We visited Sir Edmund Hillary’s school in Khumjung, which was founded by one of the first confirmed climbers ever to reach Mount Everest in 1961. Then we trekked even higher and farther than I had with my other two children. We stayed with a Sherpa friend as well as some monks from Tengboche Monastery — a Tibetan Buddhist monastery of the Sherpa community perched at 14,000 feet — in the valley toward Everest. Dylan enjoyed this rare experience of learning about their nontheistic religion and gaining an understanding of their beliefs and customs.
Tengboche Monastery stupa with prayer flags. An amazing experience with or without a child. (Photo: Thinkstock)
Adventure Tips for Trekking With Children
After traveling and trekking over thousands of miles on my own, as well as with 7-year-old children, I’ve learned some very important things:
1. Do your research, get a professional Sherpa guide, acquire your doctor’s approval, and obtain all necessary vaccinations.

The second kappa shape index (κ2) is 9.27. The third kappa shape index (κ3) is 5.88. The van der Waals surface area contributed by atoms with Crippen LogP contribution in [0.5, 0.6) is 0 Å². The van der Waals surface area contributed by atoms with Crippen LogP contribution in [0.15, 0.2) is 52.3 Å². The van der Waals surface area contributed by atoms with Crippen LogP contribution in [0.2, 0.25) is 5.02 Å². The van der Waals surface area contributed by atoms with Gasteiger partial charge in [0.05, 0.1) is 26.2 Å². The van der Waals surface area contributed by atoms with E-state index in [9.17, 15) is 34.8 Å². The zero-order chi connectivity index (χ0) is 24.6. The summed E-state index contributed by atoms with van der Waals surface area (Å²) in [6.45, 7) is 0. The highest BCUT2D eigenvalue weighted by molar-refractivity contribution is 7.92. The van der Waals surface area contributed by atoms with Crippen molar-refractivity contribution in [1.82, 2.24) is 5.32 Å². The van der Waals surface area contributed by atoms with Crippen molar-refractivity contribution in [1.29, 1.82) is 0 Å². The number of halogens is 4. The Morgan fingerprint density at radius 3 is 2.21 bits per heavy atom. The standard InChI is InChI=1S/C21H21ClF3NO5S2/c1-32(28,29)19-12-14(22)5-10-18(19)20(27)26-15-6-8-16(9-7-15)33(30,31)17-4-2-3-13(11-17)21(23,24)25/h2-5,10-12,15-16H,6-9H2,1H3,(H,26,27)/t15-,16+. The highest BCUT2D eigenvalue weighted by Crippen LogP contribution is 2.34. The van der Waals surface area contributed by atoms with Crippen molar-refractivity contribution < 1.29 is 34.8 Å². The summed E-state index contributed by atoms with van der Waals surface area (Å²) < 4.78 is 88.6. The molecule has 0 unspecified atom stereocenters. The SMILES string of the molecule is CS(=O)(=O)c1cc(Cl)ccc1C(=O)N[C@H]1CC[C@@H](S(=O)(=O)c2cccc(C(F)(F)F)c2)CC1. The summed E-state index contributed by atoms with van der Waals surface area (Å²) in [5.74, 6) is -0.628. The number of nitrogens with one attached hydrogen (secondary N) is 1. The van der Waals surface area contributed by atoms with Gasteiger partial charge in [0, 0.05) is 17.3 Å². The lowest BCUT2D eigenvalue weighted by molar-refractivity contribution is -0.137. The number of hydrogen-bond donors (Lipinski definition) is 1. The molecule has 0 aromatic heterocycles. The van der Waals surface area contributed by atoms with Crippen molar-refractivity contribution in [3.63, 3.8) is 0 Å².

2. Don’t kid yourself: Traveling with a child is hard work for both you and your child. Be sure to take your time and give your child plenty of rest days.
3. Never leave your child’s side during the entire trip. Your children must be made to feel safe and secure.
4. Be equipped with food, water, and supplements. I rely on USANA’s Nutrimeal™ shakes for energy — I carry the powder and just add water, so they’re great on the trail — and USANA® Probiotic for a healthy gut.
5. Take more pictures than you can count, and be sure to have a fast camera. I used my cell phone, the Samsung Galaxy S5, which includes a 16-megapixel camera. It was superquick, and I didn’t miss a thing.
Lunchtime at 14,000 feet, gazing at Everest and telling Dylan stories of my incredible climb. (Photo: Mike Allsop)
Spending magical time with your children is priceless. We sometimes forget that children measure love based on the amount of time we spend with them. Nothing makes them feel more special than private time alone with Mom or Dad on a unique adventure. One day I hope they will pass this legacy on to their own.